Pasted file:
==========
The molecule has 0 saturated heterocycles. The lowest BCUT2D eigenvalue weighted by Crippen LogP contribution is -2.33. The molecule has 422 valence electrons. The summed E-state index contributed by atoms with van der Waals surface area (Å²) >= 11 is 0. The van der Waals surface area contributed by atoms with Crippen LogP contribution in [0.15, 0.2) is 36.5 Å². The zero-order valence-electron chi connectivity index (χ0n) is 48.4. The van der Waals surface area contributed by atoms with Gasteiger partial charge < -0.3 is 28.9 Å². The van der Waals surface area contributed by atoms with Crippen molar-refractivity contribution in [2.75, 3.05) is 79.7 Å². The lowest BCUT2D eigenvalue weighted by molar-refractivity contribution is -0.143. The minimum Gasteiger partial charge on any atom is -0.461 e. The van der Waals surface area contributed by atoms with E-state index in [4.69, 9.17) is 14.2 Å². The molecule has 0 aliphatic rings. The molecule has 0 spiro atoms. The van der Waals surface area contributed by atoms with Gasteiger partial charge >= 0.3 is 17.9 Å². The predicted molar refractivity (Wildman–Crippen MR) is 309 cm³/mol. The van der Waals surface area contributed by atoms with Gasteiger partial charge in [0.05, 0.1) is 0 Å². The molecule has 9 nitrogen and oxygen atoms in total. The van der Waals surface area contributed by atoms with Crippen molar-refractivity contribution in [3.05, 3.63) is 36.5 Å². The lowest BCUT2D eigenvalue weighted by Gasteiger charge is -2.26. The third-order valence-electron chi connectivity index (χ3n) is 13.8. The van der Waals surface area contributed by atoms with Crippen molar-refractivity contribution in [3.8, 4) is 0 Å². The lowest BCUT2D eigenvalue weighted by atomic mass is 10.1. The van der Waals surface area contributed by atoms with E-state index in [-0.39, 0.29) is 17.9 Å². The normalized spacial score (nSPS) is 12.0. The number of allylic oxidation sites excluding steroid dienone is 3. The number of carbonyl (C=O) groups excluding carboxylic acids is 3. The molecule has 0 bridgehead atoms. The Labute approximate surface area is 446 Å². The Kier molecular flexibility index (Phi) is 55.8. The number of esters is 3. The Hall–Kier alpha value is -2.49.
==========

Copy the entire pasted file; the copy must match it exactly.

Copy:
The molecule has 0 saturated heterocycles. The lowest BCUT2D eigenvalue weighted by Crippen LogP contribution is -2.33. The molecule has 422 valence electrons. The summed E-state index contributed by atoms with van der Waals surface area (Å²) >= 11 is 0. The van der Waals surface area contributed by atoms with Crippen LogP contribution in [0.15, 0.2) is 36.5 Å². The zero-order valence-electron chi connectivity index (χ0n) is 48.4. The van der Waals surface area contributed by atoms with Gasteiger partial charge < -0.3 is 28.9 Å². The van der Waals surface area contributed by atoms with Crippen molar-refractivity contribution in [2.75, 3.05) is 79.7 Å². The lowest BCUT2D eigenvalue weighted by molar-refractivity contribution is -0.143. The minimum Gasteiger partial charge on any atom is -0.461 e. The van der Waals surface area contributed by atoms with E-state index in [4.69, 9.17) is 14.2 Å². The molecule has 0 aliphatic rings. The molecule has 0 spiro atoms. The van der Waals surface area contributed by atoms with Gasteiger partial charge >= 0.3 is 17.9 Å². The predicted molar refractivity (Wildman–Crippen MR) is 309 cm³/mol. The van der Waals surface area contributed by atoms with Gasteiger partial charge in [0.05, 0.1) is 0 Å². The molecule has 9 nitrogen and oxygen atoms in total. The van der Waals surface area contributed by atoms with Crippen molar-refractivity contribution in [3.05, 3.63) is 36.5 Å². The lowest BCUT2D eigenvalue weighted by Gasteiger charge is -2.26. The third-order valence-electron chi connectivity index (χ3n) is 13.8. The van der Waals surface area contributed by atoms with Crippen molar-refractivity contribution in [3.8, 4) is 0 Å². The lowest BCUT2D eigenvalue weighted by atomic mass is 10.1. The van der Waals surface area contributed by atoms with E-state index in [-0.39, 0.29) is 17.9 Å². The normalized spacial score (nSPS) is 12.0. The number of allylic oxidation sites excluding steroid dienone is 3. The number of carbonyl (C=O) groups excluding carboxylic acids is 3. The molecule has 0 bridgehead atoms. The Labute approximate surface area is 446 Å². The Kier molecular flexibility index (Phi) is 55.8. The number of esters is 3. The Hall–Kier alpha value is -2.49.